Press reports from South Africa this week are reporting the theft of feathers with the perpetrators caught on Monday (8th April, 2013). These thefts are not from the manufacturers, but directly from the live birds in their pens – birds from the Research Farm in Oudtshoorn are reported as a major target, with several birds killed. The thieves were caught and appeared in court on Wednesday (10th April). You can read one of a number of press reports of the thefts here.
Archive for Ostrich Products
A new case of avian influenza was reported this week (April 2013) in South Africa. To put this outbreak into context it maybe helpful to provide a reminder of the situation over the past couple of years as it has had a major impact on all working to build their business based on ostrich, no matter where they are positioned in the supply/value chain.
Avian Influenza resulted in the South African Ostrich Industry closing their borders to exports of their meat, eggs, chicks and live birds in April 2011, when H5N2 was first identified as officially reported to the OIE (World Organisation for Animal Health) here. Over the months since then, their veterinary services have filed 13 follow up reports with the last filed in October 2012.
In February 2012 an intitial report for an outbreak of H7N1 was filed - that report is available here with no follow up reports yet filed. This is the strain reported in the media this week as found on one farm. To date the follow up report relating to this new outbreak is not yet filed with the OIE as it is early days.
The May 2012 newsletter reported on how the South African ostrich industry were overcoming the export ban on raw meat to Europe by developing heat treated meat as the ban relates to raw meat only. The press reports state that provided the meat is pre-cooked for 3 seconds at 70 degrees centigrade, it is stated as acceptable for export. They report that whilst the price is lower than raw meat, the products ensure uninterrupted exports.
The continuation of Avian Influenza in their flock however, does delay the ability for export of eggs, chicks and breeder birds thus opening up opportunities for all with ostrich outside South Africa.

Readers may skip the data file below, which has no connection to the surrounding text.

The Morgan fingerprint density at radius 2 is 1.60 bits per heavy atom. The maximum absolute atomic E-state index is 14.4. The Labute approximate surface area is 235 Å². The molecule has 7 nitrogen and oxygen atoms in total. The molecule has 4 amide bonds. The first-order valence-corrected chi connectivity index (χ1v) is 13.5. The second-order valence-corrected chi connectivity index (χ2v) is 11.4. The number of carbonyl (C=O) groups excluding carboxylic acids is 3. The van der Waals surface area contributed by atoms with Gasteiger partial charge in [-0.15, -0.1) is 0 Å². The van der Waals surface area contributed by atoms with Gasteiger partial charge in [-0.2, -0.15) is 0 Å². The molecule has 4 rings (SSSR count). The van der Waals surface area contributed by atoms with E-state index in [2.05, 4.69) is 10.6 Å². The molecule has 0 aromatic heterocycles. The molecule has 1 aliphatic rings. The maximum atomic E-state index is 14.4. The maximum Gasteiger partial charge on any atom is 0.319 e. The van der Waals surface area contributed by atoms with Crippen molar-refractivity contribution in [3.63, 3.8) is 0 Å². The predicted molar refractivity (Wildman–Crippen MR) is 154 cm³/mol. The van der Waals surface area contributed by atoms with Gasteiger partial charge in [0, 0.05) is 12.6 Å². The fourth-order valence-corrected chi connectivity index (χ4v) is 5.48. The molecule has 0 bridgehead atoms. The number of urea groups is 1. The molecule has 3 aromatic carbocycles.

Newsletter No. 57 - Items 2 - 3
This newsletter contained signficant data on meat consumption in all regions to illustrate the market potential for ostrich meat and attempt to answer the question "what is the size of the ostrich meat market?"
World Meat Consumption Data
The FAO have been updating their database system and providing improved data, with a greater breakdown of the alternative meats, the market that Ostrich are sold into when doing a request for consumption of all meat. Previously we had Bovine, Pigs, Sheep and Goat, Poultry and other meats. Today, Turkey and Chicken meat have separate categories. Duck, Goose and Guinea Fowl also have their own separate category. Ostrich, because of the low levels of production, currently fall into ‘Other meats’, not elsewhere classified (inc. Camel and game).
We are continually asked about the size of our markets. Therefore this month’s newsletter will focus on publishing the data with further discussion on how to establish the size of the market. I have downloaded some of the most relevant consumption data and graphed it for easy analyses. I have printed them in a pdf document and can be viewed here. That document formed a supplement to this newsletter. The statistics are not direct comparisons to those published in earlier newsletters as the format in which they are now presented and the country groupings have changed with the new database.